This morning I came across the name Jason Dunham and spent a few minutes reading about his life and death. In 2004, Dunham was a twenty-two year-old Corporal in the United States Marine Corps, serving in Iraq. He became the first Marine since 1970 to earn the Medal of Honor—the nation’s highest award for battlefield heroism—for actions in combat.
On April 14, 2004, he was manning a checkpoint near Karabilah when an Iraqi man whose car they were searching, suddenly grabbed his throat. As Dunham wrestled the man to the ground, the Iraqi dropped a grenade with the pin removed. Aware of the imminent danger and without hesitation, Corporal Dunham covered the grenade with his helmet and body, bearing the brunt of the explosion and shielding his Marines from the blast. He saved the lives of several of his fellow soldiers. Dunham died of his wounds just a few days later without ever regaining consciousness.
The official Marine Corps citation says, “By his undaunted courage, intrepid fighting spirit, and unwavering devotion to duty, Corporal Dunham gallantly gave his life for his country, thereby reflecting great credit upon himself and upholding the highest traditions of the Marine Corps and the United States Naval Service.”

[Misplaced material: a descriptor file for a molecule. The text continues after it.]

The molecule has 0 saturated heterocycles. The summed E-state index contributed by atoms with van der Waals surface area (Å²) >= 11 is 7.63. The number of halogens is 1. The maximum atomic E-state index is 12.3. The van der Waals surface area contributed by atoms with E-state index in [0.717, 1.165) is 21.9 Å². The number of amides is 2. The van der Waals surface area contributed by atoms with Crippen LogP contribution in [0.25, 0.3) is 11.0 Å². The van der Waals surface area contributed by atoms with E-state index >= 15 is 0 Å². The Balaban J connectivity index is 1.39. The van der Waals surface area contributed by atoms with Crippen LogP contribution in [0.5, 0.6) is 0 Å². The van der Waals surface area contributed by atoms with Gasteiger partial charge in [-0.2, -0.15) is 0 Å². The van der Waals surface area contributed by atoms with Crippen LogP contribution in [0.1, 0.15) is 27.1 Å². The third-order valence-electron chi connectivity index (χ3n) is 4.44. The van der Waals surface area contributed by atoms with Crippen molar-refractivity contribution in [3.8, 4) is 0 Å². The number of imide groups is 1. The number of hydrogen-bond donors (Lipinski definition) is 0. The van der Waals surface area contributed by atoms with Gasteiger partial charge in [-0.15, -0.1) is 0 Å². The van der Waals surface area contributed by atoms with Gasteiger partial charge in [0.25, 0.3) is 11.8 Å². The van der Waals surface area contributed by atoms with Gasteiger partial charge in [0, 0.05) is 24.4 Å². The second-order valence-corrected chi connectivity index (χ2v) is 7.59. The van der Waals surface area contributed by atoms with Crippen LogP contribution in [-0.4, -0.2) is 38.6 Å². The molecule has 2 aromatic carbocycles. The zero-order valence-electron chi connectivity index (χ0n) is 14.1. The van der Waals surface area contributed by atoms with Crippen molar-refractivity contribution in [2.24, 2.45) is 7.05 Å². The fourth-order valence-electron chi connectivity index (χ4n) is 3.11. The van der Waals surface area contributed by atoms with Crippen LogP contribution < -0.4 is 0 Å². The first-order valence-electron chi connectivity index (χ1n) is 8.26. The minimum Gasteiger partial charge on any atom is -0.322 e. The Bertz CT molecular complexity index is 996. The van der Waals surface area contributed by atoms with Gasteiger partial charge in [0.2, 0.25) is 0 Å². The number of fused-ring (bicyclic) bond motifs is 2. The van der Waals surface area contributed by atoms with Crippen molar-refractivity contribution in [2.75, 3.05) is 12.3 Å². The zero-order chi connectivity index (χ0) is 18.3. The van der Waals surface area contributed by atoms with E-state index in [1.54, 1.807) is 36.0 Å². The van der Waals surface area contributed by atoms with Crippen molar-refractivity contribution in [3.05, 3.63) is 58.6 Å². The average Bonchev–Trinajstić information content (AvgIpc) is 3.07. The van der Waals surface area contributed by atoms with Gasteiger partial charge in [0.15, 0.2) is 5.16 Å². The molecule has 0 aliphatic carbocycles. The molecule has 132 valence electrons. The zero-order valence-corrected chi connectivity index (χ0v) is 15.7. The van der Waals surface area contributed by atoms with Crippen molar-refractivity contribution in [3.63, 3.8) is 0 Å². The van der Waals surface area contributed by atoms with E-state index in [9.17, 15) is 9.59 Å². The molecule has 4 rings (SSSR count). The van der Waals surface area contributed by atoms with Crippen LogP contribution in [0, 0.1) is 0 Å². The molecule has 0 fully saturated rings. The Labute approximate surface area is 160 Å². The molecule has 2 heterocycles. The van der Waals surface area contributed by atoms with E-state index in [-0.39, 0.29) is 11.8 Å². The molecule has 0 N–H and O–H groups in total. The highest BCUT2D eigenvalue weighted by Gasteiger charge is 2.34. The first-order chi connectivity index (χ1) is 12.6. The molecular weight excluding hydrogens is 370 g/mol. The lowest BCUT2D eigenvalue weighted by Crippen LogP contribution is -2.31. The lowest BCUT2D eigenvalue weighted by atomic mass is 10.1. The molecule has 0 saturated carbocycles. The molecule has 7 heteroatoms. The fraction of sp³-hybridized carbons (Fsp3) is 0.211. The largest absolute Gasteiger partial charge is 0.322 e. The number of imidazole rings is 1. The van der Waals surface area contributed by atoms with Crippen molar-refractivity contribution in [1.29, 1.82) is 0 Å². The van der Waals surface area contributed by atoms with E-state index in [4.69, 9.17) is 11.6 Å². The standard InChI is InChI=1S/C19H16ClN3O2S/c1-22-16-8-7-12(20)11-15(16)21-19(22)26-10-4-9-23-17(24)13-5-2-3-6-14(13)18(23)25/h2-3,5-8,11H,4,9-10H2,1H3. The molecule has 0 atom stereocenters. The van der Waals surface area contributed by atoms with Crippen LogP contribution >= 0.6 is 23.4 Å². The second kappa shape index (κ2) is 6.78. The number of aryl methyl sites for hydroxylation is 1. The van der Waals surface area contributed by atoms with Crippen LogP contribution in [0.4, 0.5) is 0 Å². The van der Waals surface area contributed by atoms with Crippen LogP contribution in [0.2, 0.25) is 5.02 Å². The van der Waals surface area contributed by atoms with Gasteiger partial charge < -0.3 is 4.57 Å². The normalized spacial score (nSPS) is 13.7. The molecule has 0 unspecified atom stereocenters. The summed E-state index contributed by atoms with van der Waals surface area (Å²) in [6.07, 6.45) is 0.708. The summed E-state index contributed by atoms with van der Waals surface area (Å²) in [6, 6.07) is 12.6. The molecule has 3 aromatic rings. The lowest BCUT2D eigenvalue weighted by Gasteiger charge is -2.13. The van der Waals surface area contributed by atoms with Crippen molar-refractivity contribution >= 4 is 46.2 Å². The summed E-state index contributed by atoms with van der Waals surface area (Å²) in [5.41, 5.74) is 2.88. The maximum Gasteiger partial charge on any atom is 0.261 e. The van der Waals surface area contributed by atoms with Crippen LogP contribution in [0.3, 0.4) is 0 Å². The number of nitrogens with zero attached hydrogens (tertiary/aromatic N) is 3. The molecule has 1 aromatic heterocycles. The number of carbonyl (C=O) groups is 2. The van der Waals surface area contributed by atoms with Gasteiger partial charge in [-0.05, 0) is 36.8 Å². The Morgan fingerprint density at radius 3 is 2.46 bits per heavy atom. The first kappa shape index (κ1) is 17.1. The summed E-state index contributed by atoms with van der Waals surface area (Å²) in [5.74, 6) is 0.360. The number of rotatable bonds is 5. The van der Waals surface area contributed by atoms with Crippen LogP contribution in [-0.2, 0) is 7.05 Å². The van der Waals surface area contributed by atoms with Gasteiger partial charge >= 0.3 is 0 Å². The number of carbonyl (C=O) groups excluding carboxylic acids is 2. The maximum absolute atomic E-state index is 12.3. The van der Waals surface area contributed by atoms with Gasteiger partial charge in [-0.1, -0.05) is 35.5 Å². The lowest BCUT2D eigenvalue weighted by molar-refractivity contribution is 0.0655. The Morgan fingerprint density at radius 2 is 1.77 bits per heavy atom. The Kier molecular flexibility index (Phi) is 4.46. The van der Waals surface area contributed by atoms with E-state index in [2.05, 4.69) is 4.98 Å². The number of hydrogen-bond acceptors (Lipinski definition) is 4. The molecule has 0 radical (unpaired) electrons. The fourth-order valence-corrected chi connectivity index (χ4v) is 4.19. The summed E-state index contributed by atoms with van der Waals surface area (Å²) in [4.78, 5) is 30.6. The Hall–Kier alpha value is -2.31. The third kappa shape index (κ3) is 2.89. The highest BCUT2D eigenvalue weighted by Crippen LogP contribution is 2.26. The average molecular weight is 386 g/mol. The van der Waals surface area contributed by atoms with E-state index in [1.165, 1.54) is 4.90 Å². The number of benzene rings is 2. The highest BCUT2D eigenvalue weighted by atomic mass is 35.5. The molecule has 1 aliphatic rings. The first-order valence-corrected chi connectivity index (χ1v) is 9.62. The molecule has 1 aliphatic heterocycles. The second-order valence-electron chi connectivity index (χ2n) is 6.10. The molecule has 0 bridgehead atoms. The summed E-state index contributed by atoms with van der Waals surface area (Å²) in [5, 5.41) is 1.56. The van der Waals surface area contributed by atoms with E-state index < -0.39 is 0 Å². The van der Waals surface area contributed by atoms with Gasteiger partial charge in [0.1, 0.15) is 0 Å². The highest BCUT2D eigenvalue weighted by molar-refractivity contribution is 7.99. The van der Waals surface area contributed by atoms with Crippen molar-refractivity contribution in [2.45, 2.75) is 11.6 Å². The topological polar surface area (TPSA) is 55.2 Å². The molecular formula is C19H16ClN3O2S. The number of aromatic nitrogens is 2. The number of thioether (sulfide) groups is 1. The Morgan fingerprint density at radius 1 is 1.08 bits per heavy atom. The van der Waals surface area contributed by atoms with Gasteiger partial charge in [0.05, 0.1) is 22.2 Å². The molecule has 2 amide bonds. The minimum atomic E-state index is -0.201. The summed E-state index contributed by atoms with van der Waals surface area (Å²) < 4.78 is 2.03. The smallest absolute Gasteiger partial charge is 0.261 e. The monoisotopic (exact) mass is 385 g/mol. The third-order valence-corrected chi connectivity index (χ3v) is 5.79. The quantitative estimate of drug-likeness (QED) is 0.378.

Such gallantry is amazing, inspiring. It should awe us that a man would so selflessly give all he had for his friends.
And yet what Christ did was greater still. As William Farley says in Outrageous Mercy, “At the cross God threw himself on a grenade to save the enemy soldiers…” We would not wish to downplay the gallantry of Corporal Dunham who made the ultimate sacrifice. But neither can we escape the fact that Jesus Christ died for those who were not his friends, but his enemies. What love this is! Even in the greatest of human sacrifices we see just a pale reflection of the depth, the magnitude, of the sacrifice of the Son of God.
For while we were still weak, at the right time Christ died for the ungodly. For one will scarcely die for a righteous person—though perhaps for a good person one would dare even to die—but God shows his love for us in that while we were still sinners, Christ died for us.
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